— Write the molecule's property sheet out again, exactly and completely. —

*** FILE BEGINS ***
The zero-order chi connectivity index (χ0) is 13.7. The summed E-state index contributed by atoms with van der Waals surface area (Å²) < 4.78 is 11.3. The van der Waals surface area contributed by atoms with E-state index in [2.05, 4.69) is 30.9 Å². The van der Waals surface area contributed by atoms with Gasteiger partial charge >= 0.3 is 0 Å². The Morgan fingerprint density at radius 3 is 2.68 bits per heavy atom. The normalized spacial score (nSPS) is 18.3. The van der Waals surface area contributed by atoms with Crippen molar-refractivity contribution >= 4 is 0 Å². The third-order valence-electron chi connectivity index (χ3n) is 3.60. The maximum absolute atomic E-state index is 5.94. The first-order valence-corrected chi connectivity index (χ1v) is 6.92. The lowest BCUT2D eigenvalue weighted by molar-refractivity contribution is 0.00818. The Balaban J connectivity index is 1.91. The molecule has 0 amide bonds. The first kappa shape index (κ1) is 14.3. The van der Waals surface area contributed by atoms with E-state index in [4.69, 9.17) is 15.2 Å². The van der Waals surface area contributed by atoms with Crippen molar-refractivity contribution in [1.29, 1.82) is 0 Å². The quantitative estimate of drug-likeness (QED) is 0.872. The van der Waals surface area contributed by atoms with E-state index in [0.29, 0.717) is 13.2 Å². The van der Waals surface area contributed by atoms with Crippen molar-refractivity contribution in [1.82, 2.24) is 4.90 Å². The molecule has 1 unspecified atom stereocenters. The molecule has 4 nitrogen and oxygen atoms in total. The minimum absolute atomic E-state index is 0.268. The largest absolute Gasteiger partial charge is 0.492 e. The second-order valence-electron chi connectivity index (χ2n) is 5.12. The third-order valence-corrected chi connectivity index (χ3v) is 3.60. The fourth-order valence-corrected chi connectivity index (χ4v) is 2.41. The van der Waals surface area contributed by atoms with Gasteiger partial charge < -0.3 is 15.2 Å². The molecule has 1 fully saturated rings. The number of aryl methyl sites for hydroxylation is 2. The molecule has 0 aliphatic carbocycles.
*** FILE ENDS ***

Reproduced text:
The zero-order chi connectivity index (χ0) is 13.7. The summed E-state index contributed by atoms with van der Waals surface area (Å²) < 4.78 is 11.3. The van der Waals surface area contributed by atoms with E-state index in [2.05, 4.69) is 30.9 Å². The van der Waals surface area contributed by atoms with Gasteiger partial charge >= 0.3 is 0 Å². The Morgan fingerprint density at radius 3 is 2.68 bits per heavy atom. The normalized spacial score (nSPS) is 18.3. The van der Waals surface area contributed by atoms with Crippen molar-refractivity contribution >= 4 is 0 Å². The third-order valence-electron chi connectivity index (χ3n) is 3.60. The maximum absolute atomic E-state index is 5.94. The first-order valence-corrected chi connectivity index (χ1v) is 6.92. The lowest BCUT2D eigenvalue weighted by molar-refractivity contribution is 0.00818. The Balaban J connectivity index is 1.91. The molecule has 0 amide bonds. The first kappa shape index (κ1) is 14.3. The van der Waals surface area contributed by atoms with E-state index in [4.69, 9.17) is 15.2 Å². The van der Waals surface area contributed by atoms with Crippen molar-refractivity contribution in [1.29, 1.82) is 0 Å². The quantitative estimate of drug-likeness (QED) is 0.872. The van der Waals surface area contributed by atoms with E-state index in [0.29, 0.717) is 13.2 Å². The van der Waals surface area contributed by atoms with Crippen molar-refractivity contribution in [1.82, 2.24) is 4.90 Å². The molecule has 1 unspecified atom stereocenters. The molecule has 4 nitrogen and oxygen atoms in total. The minimum absolute atomic E-state index is 0.268. The largest absolute Gasteiger partial charge is 0.492 e. The second-order valence-electron chi connectivity index (χ2n) is 5.12. The third-order valence-corrected chi connectivity index (χ3v) is 3.60. The fourth-order valence-corrected chi connectivity index (χ4v) is 2.41. The van der Waals surface area contributed by atoms with Gasteiger partial charge < -0.3 is 15.2 Å². The molecule has 1 fully saturated rings. The number of aryl methyl sites for hydroxylation is 2. The molecule has 0 aliphatic carbocycles.